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First Commercially Successful Thermal Conversion Process Debuts

West Hempstead, NY— Changing World Technologies, Inc. announced the first commercially successful application of thermal technology to convert organic waste into clean energy. Building on scientific research dating to the 1920's and human history extending from the Stone Age, CWT has patented, tested and deployed a technological process that has been awarded $12 million in grants from the U.S. government and produced a joint venture with ConAgra Foods, Inc.

Utilizing low-value waste by-products as feedstocks, CWT's thermal technology provides a commercially viable solution for some of the earth's gravest environmental challenges, including arresting global warming by reducing the use of fossil fuels, and reforming organic waste into a high-value resource. In addition, it has the potential to substantially reduce U.S. dependence on foreign oil.

Where earlier attempts at thermal conversion failed, CWT's thermal process succeeds in breaking down long chains of organic polymers into their smallest units and reforming them into new combinations to produce clean solid, liquid and gaseous alternative fuels and specialty chemicals.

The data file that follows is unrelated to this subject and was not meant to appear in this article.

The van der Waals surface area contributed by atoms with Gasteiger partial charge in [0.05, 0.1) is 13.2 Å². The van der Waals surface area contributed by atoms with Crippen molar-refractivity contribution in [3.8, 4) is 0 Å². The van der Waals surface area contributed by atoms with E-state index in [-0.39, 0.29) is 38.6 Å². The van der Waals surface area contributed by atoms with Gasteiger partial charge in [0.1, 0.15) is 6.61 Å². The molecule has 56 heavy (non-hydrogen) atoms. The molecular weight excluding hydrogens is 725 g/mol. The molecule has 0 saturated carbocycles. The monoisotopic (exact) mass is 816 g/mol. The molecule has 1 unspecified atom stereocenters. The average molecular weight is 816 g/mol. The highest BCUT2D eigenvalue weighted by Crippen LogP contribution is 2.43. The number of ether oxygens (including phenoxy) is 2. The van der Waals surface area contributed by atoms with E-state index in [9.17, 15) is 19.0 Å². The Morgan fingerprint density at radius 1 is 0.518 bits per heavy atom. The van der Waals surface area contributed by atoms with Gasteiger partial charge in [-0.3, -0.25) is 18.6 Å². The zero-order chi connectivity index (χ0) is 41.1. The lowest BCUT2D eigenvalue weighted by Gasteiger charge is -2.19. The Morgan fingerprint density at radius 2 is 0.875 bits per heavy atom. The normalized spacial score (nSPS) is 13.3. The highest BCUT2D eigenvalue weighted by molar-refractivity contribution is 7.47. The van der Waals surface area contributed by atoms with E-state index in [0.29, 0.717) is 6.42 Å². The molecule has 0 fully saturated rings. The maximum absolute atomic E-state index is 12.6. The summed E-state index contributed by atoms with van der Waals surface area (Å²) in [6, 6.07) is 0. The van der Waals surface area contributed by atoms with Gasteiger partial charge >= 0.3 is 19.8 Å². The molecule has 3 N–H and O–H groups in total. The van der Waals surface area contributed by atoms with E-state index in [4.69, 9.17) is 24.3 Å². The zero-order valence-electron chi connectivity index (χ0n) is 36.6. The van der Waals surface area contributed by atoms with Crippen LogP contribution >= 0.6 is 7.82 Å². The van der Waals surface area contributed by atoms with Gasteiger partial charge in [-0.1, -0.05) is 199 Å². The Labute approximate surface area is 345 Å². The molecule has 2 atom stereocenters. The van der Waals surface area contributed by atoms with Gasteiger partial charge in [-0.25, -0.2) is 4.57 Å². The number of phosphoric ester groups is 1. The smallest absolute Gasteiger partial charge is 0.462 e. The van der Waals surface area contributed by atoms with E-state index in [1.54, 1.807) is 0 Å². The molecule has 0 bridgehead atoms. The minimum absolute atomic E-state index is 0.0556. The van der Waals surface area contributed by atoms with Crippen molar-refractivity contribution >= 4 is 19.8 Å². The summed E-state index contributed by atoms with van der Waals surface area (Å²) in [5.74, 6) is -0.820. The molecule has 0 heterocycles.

The conversion process emulates the earth's natural geothermal activity, whereby organic material is converted into fossil fuel under conditions of extreme heat and pressure over millions of years. The cornerstone technology, called Thermal Depolymerization Process or TDP, mimics the earth's system by using pipes and controlling temperature and pressure to reduce the bio-remediation process from millions of years to mere hours.

The process entails five steps: Pulping and slurrying the organic feed with water; Heating the slurry under pressure to the desired temperature; Flashing the slurry to a lower pressure to separate the mixture; Heating the slurry again (coking) to drive off water and produce light hydrocarbons; Separating the end products.

TDP is 85% energy efficient. The process has very low Btu requirements, due to the short residence times of materials at each stage and to the holding of water under pressure. In addition, it generates its own energy, utilizes recycled water throughout, and uses the steam naturally created by the process to heat incoming feedstock, thereby recapturing expended energy.

According to Howard Buffett, who represents ConAgra's investment, "We've got a lot of confidence in this. We wouldn't be doing this if we didn't anticipate success."

 

 

 

 

 


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